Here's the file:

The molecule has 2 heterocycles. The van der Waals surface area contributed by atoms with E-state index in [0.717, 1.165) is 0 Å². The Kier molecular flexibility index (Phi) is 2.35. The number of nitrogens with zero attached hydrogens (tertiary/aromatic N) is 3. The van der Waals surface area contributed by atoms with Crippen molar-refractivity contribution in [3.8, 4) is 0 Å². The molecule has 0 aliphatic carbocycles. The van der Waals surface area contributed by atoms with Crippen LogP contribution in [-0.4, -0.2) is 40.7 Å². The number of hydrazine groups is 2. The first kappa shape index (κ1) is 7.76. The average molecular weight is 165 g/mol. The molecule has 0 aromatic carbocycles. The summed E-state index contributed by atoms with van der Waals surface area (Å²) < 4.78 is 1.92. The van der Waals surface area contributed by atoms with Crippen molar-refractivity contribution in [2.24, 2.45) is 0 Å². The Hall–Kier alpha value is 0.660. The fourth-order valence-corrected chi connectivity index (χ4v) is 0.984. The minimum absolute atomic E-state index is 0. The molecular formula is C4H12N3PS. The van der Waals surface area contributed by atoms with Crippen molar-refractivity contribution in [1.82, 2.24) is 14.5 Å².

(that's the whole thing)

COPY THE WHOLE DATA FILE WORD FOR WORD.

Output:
The molecule has 2 heterocycles. The van der Waals surface area contributed by atoms with E-state index in [0.717, 1.165) is 0 Å². The Kier molecular flexibility index (Phi) is 2.35. The number of nitrogens with zero attached hydrogens (tertiary/aromatic N) is 3. The van der Waals surface area contributed by atoms with Crippen molar-refractivity contribution in [3.8, 4) is 0 Å². The molecule has 0 aliphatic carbocycles. The van der Waals surface area contributed by atoms with Crippen LogP contribution in [-0.4, -0.2) is 40.7 Å². The number of hydrazine groups is 2. The first kappa shape index (κ1) is 7.76. The average molecular weight is 165 g/mol. The molecule has 0 aromatic carbocycles. The summed E-state index contributed by atoms with van der Waals surface area (Å²) < 4.78 is 1.92. The van der Waals surface area contributed by atoms with Crippen molar-refractivity contribution in [2.24, 2.45) is 0 Å². The Hall–Kier alpha value is 0.660. The fourth-order valence-corrected chi connectivity index (χ4v) is 0.984. The minimum absolute atomic E-state index is 0. The molecular formula is C4H12N3PS. The van der Waals surface area contributed by atoms with Crippen molar-refractivity contribution in [1.82, 2.24) is 14.5 Å².